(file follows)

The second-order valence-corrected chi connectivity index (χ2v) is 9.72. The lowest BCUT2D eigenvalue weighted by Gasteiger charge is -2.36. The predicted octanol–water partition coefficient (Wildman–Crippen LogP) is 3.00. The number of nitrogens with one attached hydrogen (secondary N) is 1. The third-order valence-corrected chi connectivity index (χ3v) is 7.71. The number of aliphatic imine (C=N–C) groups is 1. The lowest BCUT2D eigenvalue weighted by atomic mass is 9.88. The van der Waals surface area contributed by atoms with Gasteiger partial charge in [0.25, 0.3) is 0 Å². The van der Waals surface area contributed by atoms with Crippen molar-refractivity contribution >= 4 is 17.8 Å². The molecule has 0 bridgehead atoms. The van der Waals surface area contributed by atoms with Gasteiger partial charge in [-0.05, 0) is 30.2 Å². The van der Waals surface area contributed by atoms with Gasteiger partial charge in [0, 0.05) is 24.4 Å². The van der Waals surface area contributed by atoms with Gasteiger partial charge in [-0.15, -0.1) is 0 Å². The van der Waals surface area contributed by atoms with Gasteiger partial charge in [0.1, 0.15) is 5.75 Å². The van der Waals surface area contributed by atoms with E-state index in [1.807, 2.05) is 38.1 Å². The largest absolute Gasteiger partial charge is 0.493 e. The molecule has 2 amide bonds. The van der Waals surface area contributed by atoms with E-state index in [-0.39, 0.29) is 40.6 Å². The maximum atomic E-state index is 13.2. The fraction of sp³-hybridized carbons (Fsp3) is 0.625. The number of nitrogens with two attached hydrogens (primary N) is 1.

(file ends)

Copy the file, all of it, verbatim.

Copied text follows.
The second-order valence-corrected chi connectivity index (χ2v) is 9.72. The lowest BCUT2D eigenvalue weighted by Gasteiger charge is -2.36. The predicted octanol–water partition coefficient (Wildman–Crippen LogP) is 3.00. The number of nitrogens with one attached hydrogen (secondary N) is 1. The third-order valence-corrected chi connectivity index (χ3v) is 7.71. The number of aliphatic imine (C=N–C) groups is 1. The lowest BCUT2D eigenvalue weighted by atomic mass is 9.88. The van der Waals surface area contributed by atoms with Gasteiger partial charge in [0.25, 0.3) is 0 Å². The van der Waals surface area contributed by atoms with Crippen molar-refractivity contribution >= 4 is 17.8 Å². The molecule has 0 bridgehead atoms. The van der Waals surface area contributed by atoms with Gasteiger partial charge in [-0.05, 0) is 30.2 Å². The van der Waals surface area contributed by atoms with Gasteiger partial charge in [0, 0.05) is 24.4 Å². The van der Waals surface area contributed by atoms with Gasteiger partial charge in [-0.15, -0.1) is 0 Å². The van der Waals surface area contributed by atoms with Gasteiger partial charge in [0.1, 0.15) is 5.75 Å². The van der Waals surface area contributed by atoms with E-state index in [1.807, 2.05) is 38.1 Å². The largest absolute Gasteiger partial charge is 0.493 e. The molecule has 2 amide bonds. The van der Waals surface area contributed by atoms with E-state index in [-0.39, 0.29) is 40.6 Å². The maximum atomic E-state index is 13.2. The fraction of sp³-hybridized carbons (Fsp3) is 0.625. The number of nitrogens with two attached hydrogens (primary N) is 1.